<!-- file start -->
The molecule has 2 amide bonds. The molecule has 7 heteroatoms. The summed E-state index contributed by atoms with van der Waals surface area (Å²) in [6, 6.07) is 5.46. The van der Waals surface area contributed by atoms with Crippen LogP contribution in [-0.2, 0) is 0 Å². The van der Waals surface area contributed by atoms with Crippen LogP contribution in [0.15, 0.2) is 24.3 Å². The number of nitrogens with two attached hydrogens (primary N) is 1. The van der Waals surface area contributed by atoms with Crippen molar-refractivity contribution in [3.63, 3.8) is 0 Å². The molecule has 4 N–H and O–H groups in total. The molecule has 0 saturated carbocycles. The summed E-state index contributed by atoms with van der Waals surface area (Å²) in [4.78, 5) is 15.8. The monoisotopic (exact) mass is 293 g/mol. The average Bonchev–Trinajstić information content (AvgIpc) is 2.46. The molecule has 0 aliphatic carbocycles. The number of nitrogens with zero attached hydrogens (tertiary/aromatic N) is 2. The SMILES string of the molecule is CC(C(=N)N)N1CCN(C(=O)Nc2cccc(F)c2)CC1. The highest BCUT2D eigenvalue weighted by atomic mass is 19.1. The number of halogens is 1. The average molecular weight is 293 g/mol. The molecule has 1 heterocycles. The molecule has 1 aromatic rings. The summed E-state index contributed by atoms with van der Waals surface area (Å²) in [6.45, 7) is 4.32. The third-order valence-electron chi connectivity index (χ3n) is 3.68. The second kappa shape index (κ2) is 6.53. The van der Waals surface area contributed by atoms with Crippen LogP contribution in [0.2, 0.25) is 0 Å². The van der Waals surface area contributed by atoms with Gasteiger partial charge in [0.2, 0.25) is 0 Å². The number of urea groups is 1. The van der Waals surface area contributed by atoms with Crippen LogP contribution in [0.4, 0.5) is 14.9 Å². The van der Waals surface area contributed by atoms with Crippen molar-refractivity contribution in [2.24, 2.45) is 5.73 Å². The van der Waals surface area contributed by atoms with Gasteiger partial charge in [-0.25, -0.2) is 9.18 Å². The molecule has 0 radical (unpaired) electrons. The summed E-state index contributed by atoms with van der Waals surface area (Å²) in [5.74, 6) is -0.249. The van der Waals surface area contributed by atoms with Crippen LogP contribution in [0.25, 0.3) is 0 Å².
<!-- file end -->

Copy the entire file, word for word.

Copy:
The molecule has 2 amide bonds. The molecule has 7 heteroatoms. The summed E-state index contributed by atoms with van der Waals surface area (Å²) in [6, 6.07) is 5.46. The van der Waals surface area contributed by atoms with Crippen LogP contribution in [-0.2, 0) is 0 Å². The van der Waals surface area contributed by atoms with Crippen LogP contribution in [0.15, 0.2) is 24.3 Å². The number of nitrogens with two attached hydrogens (primary N) is 1. The van der Waals surface area contributed by atoms with Crippen molar-refractivity contribution in [3.63, 3.8) is 0 Å². The molecule has 4 N–H and O–H groups in total. The molecule has 0 saturated carbocycles. The summed E-state index contributed by atoms with van der Waals surface area (Å²) in [4.78, 5) is 15.8. The monoisotopic (exact) mass is 293 g/mol. The average Bonchev–Trinajstić information content (AvgIpc) is 2.46. The molecule has 0 aliphatic carbocycles. The number of nitrogens with zero attached hydrogens (tertiary/aromatic N) is 2. The SMILES string of the molecule is CC(C(=N)N)N1CCN(C(=O)Nc2cccc(F)c2)CC1. The highest BCUT2D eigenvalue weighted by atomic mass is 19.1. The number of halogens is 1. The average molecular weight is 293 g/mol. The molecule has 1 heterocycles. The molecule has 1 aromatic rings. The summed E-state index contributed by atoms with van der Waals surface area (Å²) in [6.45, 7) is 4.32. The third-order valence-electron chi connectivity index (χ3n) is 3.68. The second kappa shape index (κ2) is 6.53. The van der Waals surface area contributed by atoms with Crippen LogP contribution in [0.2, 0.25) is 0 Å². The van der Waals surface area contributed by atoms with Gasteiger partial charge in [0.2, 0.25) is 0 Å². The number of urea groups is 1. The van der Waals surface area contributed by atoms with Crippen LogP contribution in [0.4, 0.5) is 14.9 Å². The van der Waals surface area contributed by atoms with Crippen molar-refractivity contribution in [2.24, 2.45) is 5.73 Å². The van der Waals surface area contributed by atoms with Gasteiger partial charge in [-0.25, -0.2) is 9.18 Å². The molecule has 0 radical (unpaired) electrons. The summed E-state index contributed by atoms with van der Waals surface area (Å²) in [5.74, 6) is -0.249. The van der Waals surface area contributed by atoms with Crippen LogP contribution in [0.25, 0.3) is 0 Å².